The Muslim world absolutely rejected the establishment of the Israeli regime in 1948 and called for liberation of the whole occupied Palestinian lands. But the United Nations has a different definition of the Israeli territory seizures, recognizing only the lands seized after 1967 as occupied lands and calling on Tel Aviv to return to the pre-1967 borders. This definition is also supported by the West, including the European governments. They only recognize illegal the territorial expansion and settlements built within the pre-1967 borders.
According to the UN and Western definition, the West Bank, Eastern Al-Quds (Jerusalem), and the Gaza Strip are projected to be territories of a Palestinian state. Europe and the US promised Palestinians in 1967 to help them set up their own state, something unaccomplished to date.
But during all of these years, the Israeli regime expanded territorially in the West Bank on the strength of the Western and the whole international community’s silence. Tel Aviv crossed all of the red lines including those drawn by the UN to help establish an independent Palestinian state.
According to the Oslo Accord, signed between Palestinian Liberation Organization leader Yasser Arafat and the then Israeli Prime Minister Yitzhak Rabin in 1995, the West Bank was divided into three A, B, and C areas. The Area A, covering 18 percent of the West Bank, went under exclusive rule of the Palestinian Authority. Area B was agreed to be jointly run by the Israelis and an unarmed Palestinian Authority. And Area C, covering the most of West Bank territory, fell under full political and executive administration of Tel Aviv.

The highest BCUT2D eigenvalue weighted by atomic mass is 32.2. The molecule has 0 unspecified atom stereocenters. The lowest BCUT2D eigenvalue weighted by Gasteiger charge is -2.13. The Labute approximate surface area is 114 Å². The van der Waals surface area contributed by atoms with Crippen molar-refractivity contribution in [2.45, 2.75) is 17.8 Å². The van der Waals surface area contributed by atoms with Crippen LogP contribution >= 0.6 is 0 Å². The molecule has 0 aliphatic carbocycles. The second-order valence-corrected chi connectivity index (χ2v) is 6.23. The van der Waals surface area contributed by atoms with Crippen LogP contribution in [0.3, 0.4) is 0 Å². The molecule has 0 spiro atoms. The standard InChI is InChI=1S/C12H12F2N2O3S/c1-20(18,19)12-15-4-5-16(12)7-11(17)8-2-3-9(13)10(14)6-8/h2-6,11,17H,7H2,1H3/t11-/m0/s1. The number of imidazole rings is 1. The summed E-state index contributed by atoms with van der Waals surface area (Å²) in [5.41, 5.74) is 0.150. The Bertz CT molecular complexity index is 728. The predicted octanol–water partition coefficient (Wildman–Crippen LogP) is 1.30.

According to the same agreement, the Israeli-occupied West Bank territories were to be handed back to the Palestinian Authority in a five-year time span up to 2000. But as of now, no term of the deal is implemented by Tel Aviv, and settlement in Palestinian-controlled areas is sped up at an unprecedented pace.
The expansion campaign presents proof to the fact that Tel Aviv not only does not seek peace but also does not accede to the establishment of a Palestinian state. Some Palestinian sides optimistically engaged in the so-called peace talks with the Israeli regime, ignoring advice by others that the negotiations will hardly bear fruits leading to an independent Palestine. The Palestinian Authority, as a negotiating Palestinian side, is now facing this bitter fact.
Completing “deal of the century” puzzle
The comments come as Trump’s Al-Quds recognition and embassy relocation’s aftermaths continue. Over the past few months, there were news about Trump’s “deal of the century”, whose details are yet to be unveiled. Many experts maintain that the deal will possibly recognize illegal West Bank settlements and Al-Quds as the eternal capital of the Israeli regime.
The US president’s plan has many advocates among the hardline Israelis of the occupied territories. Part of the Trump-sponsored project appears to be fully occupying the West Bank. But with strong opposition to the deal by the Palestinian factions and the global public opinion, the White House can hardly materialize its intention.